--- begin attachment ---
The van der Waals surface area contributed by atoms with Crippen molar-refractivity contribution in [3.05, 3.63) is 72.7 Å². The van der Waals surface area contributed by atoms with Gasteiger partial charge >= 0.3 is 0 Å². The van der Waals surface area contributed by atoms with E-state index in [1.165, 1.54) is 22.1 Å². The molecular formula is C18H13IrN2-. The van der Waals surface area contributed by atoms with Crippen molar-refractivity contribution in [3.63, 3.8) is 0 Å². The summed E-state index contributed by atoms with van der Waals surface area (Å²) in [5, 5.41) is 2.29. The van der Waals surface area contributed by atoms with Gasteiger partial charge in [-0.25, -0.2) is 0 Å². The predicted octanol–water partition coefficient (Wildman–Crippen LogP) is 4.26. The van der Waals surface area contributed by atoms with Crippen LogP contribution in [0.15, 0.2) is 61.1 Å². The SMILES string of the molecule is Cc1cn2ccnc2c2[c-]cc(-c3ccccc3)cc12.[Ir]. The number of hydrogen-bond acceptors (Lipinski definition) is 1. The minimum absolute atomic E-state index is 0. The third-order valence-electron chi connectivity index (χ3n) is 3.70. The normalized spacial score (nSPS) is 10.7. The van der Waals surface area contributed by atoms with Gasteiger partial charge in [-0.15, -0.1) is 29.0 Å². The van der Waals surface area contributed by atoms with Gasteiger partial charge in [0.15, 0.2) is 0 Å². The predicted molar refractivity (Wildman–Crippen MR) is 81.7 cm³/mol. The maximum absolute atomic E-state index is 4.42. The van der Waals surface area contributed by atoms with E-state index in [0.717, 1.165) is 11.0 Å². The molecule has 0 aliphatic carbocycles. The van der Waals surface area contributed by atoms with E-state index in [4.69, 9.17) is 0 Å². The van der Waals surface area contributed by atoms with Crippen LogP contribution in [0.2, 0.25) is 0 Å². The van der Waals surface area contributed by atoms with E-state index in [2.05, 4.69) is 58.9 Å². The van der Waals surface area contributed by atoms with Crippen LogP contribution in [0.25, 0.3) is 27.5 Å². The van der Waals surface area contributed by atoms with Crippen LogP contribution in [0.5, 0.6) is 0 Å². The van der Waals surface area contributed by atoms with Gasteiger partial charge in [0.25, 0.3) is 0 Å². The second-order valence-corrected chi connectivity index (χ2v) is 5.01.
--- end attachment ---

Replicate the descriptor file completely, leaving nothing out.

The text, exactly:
The van der Waals surface area contributed by atoms with Crippen molar-refractivity contribution in [3.05, 3.63) is 72.7 Å². The van der Waals surface area contributed by atoms with Gasteiger partial charge >= 0.3 is 0 Å². The van der Waals surface area contributed by atoms with E-state index in [1.165, 1.54) is 22.1 Å². The molecular formula is C18H13IrN2-. The van der Waals surface area contributed by atoms with Crippen molar-refractivity contribution in [3.63, 3.8) is 0 Å². The summed E-state index contributed by atoms with van der Waals surface area (Å²) in [5, 5.41) is 2.29. The van der Waals surface area contributed by atoms with Gasteiger partial charge in [-0.25, -0.2) is 0 Å². The predicted octanol–water partition coefficient (Wildman–Crippen LogP) is 4.26. The van der Waals surface area contributed by atoms with Crippen LogP contribution in [0.15, 0.2) is 61.1 Å². The SMILES string of the molecule is Cc1cn2ccnc2c2[c-]cc(-c3ccccc3)cc12.[Ir]. The number of hydrogen-bond acceptors (Lipinski definition) is 1. The minimum absolute atomic E-state index is 0. The third-order valence-electron chi connectivity index (χ3n) is 3.70. The normalized spacial score (nSPS) is 10.7. The van der Waals surface area contributed by atoms with Gasteiger partial charge in [-0.15, -0.1) is 29.0 Å². The van der Waals surface area contributed by atoms with Gasteiger partial charge in [0.15, 0.2) is 0 Å². The predicted molar refractivity (Wildman–Crippen MR) is 81.7 cm³/mol. The maximum absolute atomic E-state index is 4.42. The van der Waals surface area contributed by atoms with E-state index in [0.717, 1.165) is 11.0 Å². The molecule has 0 aliphatic carbocycles. The van der Waals surface area contributed by atoms with E-state index in [4.69, 9.17) is 0 Å². The van der Waals surface area contributed by atoms with Crippen LogP contribution in [0.2, 0.25) is 0 Å². The van der Waals surface area contributed by atoms with E-state index in [2.05, 4.69) is 58.9 Å². The van der Waals surface area contributed by atoms with Crippen LogP contribution in [0.25, 0.3) is 27.5 Å². The van der Waals surface area contributed by atoms with Crippen LogP contribution in [0.5, 0.6) is 0 Å². The van der Waals surface area contributed by atoms with Gasteiger partial charge in [0.25, 0.3) is 0 Å². The second-order valence-corrected chi connectivity index (χ2v) is 5.01.